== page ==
"There is a deconstructing industry right now," according to Matthew Bross, chief technical officer at Williams Communications, speaking at a recent industry conference.

    "We think IP has one because that's how people use the network today," said Level 3's Dundon. "Everyone agrees that data is going to dwarf voice traffic over time."

    The culture at work within these new entrants has stood out to some. Carly Fiorina, president of Lucent's global service provider business, has seen the world through the eyes of incumbents, having worked for AT&T before Lucent was spun off more than two years ago. Now she runs a reported $19 billion business that helps to build out the networks of these emerging players.

    "They aren't in love with the network, they're in love with what the network can do for them," Fiorina said. "They're focused more on the network as an end to itself, rather than a means to an end."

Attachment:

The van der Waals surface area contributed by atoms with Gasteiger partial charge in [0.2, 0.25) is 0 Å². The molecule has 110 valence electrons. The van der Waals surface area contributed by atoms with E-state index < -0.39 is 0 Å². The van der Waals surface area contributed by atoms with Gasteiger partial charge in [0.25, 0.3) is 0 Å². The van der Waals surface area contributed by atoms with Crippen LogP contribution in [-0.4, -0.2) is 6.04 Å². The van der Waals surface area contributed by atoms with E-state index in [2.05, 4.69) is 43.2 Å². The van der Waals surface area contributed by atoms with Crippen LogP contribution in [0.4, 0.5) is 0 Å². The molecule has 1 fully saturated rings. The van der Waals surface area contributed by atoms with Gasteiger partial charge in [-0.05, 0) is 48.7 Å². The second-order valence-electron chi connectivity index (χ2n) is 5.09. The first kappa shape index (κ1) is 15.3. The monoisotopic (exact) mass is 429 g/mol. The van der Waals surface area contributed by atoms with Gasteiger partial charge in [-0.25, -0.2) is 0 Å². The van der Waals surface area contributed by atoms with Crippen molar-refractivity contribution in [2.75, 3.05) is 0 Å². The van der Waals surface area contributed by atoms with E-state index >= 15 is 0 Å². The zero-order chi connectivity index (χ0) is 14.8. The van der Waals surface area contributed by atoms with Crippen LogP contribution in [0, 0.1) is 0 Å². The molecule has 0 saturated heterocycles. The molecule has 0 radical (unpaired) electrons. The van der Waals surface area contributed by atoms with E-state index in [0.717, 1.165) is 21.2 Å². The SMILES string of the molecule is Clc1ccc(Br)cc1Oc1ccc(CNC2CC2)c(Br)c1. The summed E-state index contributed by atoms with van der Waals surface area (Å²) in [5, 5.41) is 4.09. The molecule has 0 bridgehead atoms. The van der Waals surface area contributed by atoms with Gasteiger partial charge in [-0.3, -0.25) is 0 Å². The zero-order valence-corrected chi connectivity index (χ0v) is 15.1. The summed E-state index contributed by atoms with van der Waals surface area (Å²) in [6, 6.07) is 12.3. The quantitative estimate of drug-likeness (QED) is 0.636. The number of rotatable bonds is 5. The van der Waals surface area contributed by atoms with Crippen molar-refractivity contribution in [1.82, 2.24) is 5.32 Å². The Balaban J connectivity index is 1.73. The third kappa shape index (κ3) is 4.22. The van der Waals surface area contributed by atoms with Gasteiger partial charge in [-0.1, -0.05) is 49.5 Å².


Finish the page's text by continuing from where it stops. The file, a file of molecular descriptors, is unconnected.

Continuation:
As recent positive earnings show, the emerging players such as Qwest and Frontier could be on to something. A Zona Research report noted: "In an era when so many Internet-related firms are finding it hard to make a buck, we think the real point here is: If you own the pipe, you may become the piper that gets paid."  

    Go to: Policing the pipelines